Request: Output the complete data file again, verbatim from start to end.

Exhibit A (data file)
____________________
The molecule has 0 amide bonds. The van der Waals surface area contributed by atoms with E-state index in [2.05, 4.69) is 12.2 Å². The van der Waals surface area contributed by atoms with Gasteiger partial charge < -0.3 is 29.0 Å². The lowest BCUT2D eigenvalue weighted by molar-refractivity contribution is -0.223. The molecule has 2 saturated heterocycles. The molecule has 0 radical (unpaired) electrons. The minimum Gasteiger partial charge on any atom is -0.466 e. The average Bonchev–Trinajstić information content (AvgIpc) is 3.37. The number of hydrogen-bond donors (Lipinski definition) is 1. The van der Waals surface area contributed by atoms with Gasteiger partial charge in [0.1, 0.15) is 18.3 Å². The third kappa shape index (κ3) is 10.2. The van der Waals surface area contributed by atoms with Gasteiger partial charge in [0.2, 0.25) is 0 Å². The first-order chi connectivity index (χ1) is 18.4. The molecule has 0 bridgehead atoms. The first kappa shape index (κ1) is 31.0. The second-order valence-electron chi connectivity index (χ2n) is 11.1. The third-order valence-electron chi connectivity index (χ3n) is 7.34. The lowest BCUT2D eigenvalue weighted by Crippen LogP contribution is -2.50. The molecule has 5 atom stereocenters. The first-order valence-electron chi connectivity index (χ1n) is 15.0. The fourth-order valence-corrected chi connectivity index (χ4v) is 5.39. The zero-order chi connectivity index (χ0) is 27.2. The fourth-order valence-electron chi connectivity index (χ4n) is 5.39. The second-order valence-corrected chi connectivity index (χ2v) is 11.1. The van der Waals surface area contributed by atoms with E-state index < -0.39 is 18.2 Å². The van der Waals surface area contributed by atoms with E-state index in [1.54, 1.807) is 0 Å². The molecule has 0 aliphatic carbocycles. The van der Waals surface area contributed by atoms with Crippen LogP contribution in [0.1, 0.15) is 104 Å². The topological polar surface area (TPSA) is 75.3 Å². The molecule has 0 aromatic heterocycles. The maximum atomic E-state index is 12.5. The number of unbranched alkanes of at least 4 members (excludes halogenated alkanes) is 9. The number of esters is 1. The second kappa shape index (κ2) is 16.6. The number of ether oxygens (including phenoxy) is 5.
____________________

The molecule has 0 amide bonds. The van der Waals surface area contributed by atoms with E-state index in [2.05, 4.69) is 12.2 Å². The van der Waals surface area contributed by atoms with Gasteiger partial charge < -0.3 is 29.0 Å². The lowest BCUT2D eigenvalue weighted by molar-refractivity contribution is -0.223. The molecule has 2 saturated heterocycles. The molecule has 0 radical (unpaired) electrons. The minimum Gasteiger partial charge on any atom is -0.466 e. The average Bonchev–Trinajstić information content (AvgIpc) is 3.37. The number of hydrogen-bond donors (Lipinski definition) is 1. The van der Waals surface area contributed by atoms with Gasteiger partial charge in [0.1, 0.15) is 18.3 Å². The third kappa shape index (κ3) is 10.2. The van der Waals surface area contributed by atoms with Gasteiger partial charge in [0.2, 0.25) is 0 Å². The first-order chi connectivity index (χ1) is 18.4. The molecule has 0 bridgehead atoms. The first kappa shape index (κ1) is 31.0. The second-order valence-electron chi connectivity index (χ2n) is 11.1. The third-order valence-electron chi connectivity index (χ3n) is 7.34. The lowest BCUT2D eigenvalue weighted by Crippen LogP contribution is -2.50. The molecule has 5 atom stereocenters. The first-order valence-electron chi connectivity index (χ1n) is 15.0. The fourth-order valence-corrected chi connectivity index (χ4v) is 5.39. The zero-order chi connectivity index (χ0) is 27.2. The fourth-order valence-electron chi connectivity index (χ4n) is 5.39. The second-order valence-corrected chi connectivity index (χ2v) is 11.1. The van der Waals surface area contributed by atoms with E-state index < -0.39 is 18.2 Å². The van der Waals surface area contributed by atoms with E-state index in [1.54, 1.807) is 0 Å². The molecule has 0 aliphatic carbocycles. The van der Waals surface area contributed by atoms with Crippen LogP contribution in [0.1, 0.15) is 104 Å². The topological polar surface area (TPSA) is 75.3 Å². The molecule has 0 aromatic heterocycles. The maximum atomic E-state index is 12.5. The number of unbranched alkanes of at least 4 members (excludes halogenated alkanes) is 9. The number of esters is 1. The second kappa shape index (κ2) is 16.6. The number of ether oxygens (including phenoxy) is 5.